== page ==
20. 20. So HJ, Hong SI, Lee JK, Chang YH, Kang SJ, Hong YJ. Comparison of the serum fibrin-fibrinogen degradation products with cytokeratin 19 fragment as biomarkers in patients with lung cancer. Biomedical Reports. 2014;2(5):737-742
  21. 21. Li B, Lin H, Fan J, Lan J, Zhong Y, Yang Y, et al. Cd59 is overexpressed in human lung cancer and regulates apoptosis of human lung cancer cells. International Journal of Oncology. 2013;43(3):850-858
  22. 22. Ding H, Liu J, Xue R, Zhao P, Qin Y, Zheng F, et al. Transthyretin as a potential biomarker for the differential diagnosis between lung cancer and lung infection. Biomedical Reports. 2014;2(5):765
  23. 23. Potprommanee L, Ma HT, Shank L, Juan YH, Liao WY, Chen ST, et al. Gm2-activator protein: A new biomarker for lung cancer. Journal of Thoracic Oncology. 2015;10(1):102-109
  24. 24. Wang B, He YJ, Tian YX, Yang RN, Zhu YR, Qiu H. Clinical utility of haptoglobin in combination with cea, nse and cyfra21-1 for diagnosis of lung cancer. Asian Pacific Journal of Cancer Prevention. 2014;15(22):9611-9614
  25. 25. Kormelink TG, Powe DG, Kuijpers SA, Abudukelimu A, Fens MHAM, Pieters EHE, et al. Immunoglobulin free light chains are biomarkers of poor prognosis in basal-like breast cancer and are potential targets in tumor-associated inflammation. Oncotarget. 2014;5(10):3159-3167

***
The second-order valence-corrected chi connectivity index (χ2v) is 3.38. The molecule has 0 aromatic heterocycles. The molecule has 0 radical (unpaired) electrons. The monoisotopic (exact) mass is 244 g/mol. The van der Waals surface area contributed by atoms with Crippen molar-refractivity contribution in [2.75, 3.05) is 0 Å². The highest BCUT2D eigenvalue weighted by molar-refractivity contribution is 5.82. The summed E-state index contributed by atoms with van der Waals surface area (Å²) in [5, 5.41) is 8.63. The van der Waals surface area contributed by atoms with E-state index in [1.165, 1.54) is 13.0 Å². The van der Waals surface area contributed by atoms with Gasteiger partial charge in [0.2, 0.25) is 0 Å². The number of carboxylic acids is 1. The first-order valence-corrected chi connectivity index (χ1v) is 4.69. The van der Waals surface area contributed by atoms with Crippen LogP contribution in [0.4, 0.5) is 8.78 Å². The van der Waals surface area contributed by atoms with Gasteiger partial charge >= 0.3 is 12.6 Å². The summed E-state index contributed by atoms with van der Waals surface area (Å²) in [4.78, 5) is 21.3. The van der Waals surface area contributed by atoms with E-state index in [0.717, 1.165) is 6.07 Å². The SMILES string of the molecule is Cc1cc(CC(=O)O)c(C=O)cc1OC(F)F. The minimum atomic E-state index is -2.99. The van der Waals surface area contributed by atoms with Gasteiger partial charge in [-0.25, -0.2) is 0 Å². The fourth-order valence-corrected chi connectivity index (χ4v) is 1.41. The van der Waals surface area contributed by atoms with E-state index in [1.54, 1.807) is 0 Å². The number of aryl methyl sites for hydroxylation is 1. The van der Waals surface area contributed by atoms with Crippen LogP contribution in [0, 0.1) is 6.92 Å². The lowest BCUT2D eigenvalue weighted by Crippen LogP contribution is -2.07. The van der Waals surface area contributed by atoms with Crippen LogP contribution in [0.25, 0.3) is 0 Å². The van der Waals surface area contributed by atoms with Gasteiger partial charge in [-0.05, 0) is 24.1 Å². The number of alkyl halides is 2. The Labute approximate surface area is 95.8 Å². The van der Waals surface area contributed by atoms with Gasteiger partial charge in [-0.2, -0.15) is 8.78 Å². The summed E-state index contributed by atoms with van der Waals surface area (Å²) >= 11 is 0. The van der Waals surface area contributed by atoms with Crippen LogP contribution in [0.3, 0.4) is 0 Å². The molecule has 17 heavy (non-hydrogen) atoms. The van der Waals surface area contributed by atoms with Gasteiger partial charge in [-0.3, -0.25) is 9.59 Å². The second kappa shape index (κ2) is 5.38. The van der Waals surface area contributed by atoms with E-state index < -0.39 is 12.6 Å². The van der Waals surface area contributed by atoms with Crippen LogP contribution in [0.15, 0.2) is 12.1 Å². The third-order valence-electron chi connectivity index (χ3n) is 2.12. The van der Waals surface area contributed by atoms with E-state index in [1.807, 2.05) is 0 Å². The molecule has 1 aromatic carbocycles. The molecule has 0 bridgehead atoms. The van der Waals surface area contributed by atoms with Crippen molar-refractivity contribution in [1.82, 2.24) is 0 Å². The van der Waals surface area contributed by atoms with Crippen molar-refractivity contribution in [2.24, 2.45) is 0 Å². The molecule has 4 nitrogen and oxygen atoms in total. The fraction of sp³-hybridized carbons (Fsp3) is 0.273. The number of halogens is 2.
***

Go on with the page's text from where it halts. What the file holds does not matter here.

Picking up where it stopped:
26. 26. Zhou Y, Chen WZ, Peng AF, Tong WL, Liu JM, Liu ZL. Neuron-specific enolase, histopathological types, and age as risk factors for bone metastases in lung cancer. Tumour Biology the Journal of the International Society for Oncodevelopmental Biology & Medicine. 2017;39(7):1010428317714194
  27. 27. Martin Mateo MC, Bustamante BJ, Font AI. Serum copper, ceruloplasmin, lactic-dehydrogenase and alpha 2-globulin in lung cancer. Biomedicine/[publiée pour l’A.A.I.C.I.G.]. 1979;31(3):66-68
  28. 28. Chee J, Naran A, Misso NL, Thompson PJ, Bhoola KD. Expression of tissue and plasma kallikreins and kinin b1 and b2 receptors in lung cancer. Biological Chemistry. 2008;389(9):1225-1233
  29. 29. Winther B, Reubsaet JL. Determination of the small cell lung cancer associated biomarker pro-gastrin-releasing peptide (progrp) using lc-ms. Journal of Separation Science. 2015;30(2):234-240
  30. 30. Wang T, Liang Y, Thakur A, Zhang S, Liu F, Khan H, et al. Expression and clinicopathological significance of s100 calcium binding protein a2 in lung cancer patients of chinese han ethnicity. Clinica Chimica Acta. 2017;464:118-122
  31. 31. Wang T, Zhang L, Tian P, Tian S. Identification of differentially-expressed genes between early-stage adenocarcinoma and squamous cell carcinoma lung cancer using meta-analysis methods. Oncology Letters. 2017;13(5):3314
  32. 32. Loftus TJ, Thomson AJ, Kannan KB, Alamo IG, Ramos HN, Whitley EE, et al. Effects of trauma, hemorrhagic shock, and chronic stress on lung vascular endothelial growth factor. Journal of Surgical Research. 2017;210:15
  33. 33. Foa P, Fornier M, Miceli R, Seregni E, Santambrogio L, Nosotti M, et al. Tumour markers cea, nse, scc, tpa and cyfra 21.1 in resectable non-small cell lung cancer. Anticancer Research. 1999;19(4C):3613
  34. 34. Liu J, Zhu H, Jiang H, Zhang H, Wu D, Hu X, et al. Tumor m2 pyruvate kinase in diagnosis of nonsmall cell lung cancer: A meta-analysis based on Chinese population. Journal of Cancer Research & Therapeutics. 2015;11(5):c104
  35. 35. Indovina P, Marcelli E, Pentimalli F, Tanganelli P, Tarro G, Giordano A. Mass spectrometry-based proteomics: The road to lung cancer biomarker discovery. Mass Spectrometry Reviews. 2013;32(2):129-142